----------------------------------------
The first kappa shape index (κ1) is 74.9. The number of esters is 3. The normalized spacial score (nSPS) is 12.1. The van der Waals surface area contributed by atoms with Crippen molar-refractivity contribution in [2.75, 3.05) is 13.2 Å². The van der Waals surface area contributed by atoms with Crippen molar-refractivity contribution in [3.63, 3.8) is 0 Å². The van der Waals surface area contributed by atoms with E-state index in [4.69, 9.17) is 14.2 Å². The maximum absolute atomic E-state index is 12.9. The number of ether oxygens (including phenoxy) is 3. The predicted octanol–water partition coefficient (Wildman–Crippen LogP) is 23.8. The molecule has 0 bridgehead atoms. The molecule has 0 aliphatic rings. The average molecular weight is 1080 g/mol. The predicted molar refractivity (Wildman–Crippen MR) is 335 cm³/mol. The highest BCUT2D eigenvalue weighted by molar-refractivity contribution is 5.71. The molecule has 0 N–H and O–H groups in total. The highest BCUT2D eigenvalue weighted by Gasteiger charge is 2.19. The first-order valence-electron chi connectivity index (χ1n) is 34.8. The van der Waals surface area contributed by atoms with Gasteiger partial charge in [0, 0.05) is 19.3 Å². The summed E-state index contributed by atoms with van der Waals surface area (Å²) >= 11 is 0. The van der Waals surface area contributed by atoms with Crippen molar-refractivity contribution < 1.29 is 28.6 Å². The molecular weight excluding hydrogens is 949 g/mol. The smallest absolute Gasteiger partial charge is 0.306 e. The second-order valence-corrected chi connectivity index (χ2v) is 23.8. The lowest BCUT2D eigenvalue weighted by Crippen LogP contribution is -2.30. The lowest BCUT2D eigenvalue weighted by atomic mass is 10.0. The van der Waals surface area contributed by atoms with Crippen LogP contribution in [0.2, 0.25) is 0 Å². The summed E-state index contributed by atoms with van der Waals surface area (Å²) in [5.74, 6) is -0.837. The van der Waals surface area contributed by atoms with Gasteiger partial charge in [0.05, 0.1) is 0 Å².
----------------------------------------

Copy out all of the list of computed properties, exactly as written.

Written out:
The first kappa shape index (κ1) is 74.9. The number of esters is 3. The normalized spacial score (nSPS) is 12.1. The van der Waals surface area contributed by atoms with Crippen molar-refractivity contribution in [2.75, 3.05) is 13.2 Å². The van der Waals surface area contributed by atoms with Crippen molar-refractivity contribution in [3.63, 3.8) is 0 Å². The van der Waals surface area contributed by atoms with E-state index in [4.69, 9.17) is 14.2 Å². The maximum absolute atomic E-state index is 12.9. The number of ether oxygens (including phenoxy) is 3. The predicted octanol–water partition coefficient (Wildman–Crippen LogP) is 23.8. The molecule has 0 bridgehead atoms. The molecule has 0 aliphatic rings. The average molecular weight is 1080 g/mol. The predicted molar refractivity (Wildman–Crippen MR) is 335 cm³/mol. The highest BCUT2D eigenvalue weighted by molar-refractivity contribution is 5.71. The molecule has 0 N–H and O–H groups in total. The highest BCUT2D eigenvalue weighted by Gasteiger charge is 2.19. The first-order valence-electron chi connectivity index (χ1n) is 34.8. The van der Waals surface area contributed by atoms with Gasteiger partial charge in [0, 0.05) is 19.3 Å². The summed E-state index contributed by atoms with van der Waals surface area (Å²) >= 11 is 0. The van der Waals surface area contributed by atoms with Crippen molar-refractivity contribution < 1.29 is 28.6 Å². The molecular weight excluding hydrogens is 949 g/mol. The smallest absolute Gasteiger partial charge is 0.306 e. The second-order valence-corrected chi connectivity index (χ2v) is 23.8. The lowest BCUT2D eigenvalue weighted by Crippen LogP contribution is -2.30. The lowest BCUT2D eigenvalue weighted by atomic mass is 10.0. The van der Waals surface area contributed by atoms with Crippen LogP contribution in [0.2, 0.25) is 0 Å². The summed E-state index contributed by atoms with van der Waals surface area (Å²) in [5.74, 6) is -0.837. The van der Waals surface area contributed by atoms with Gasteiger partial charge in [0.05, 0.1) is 0 Å².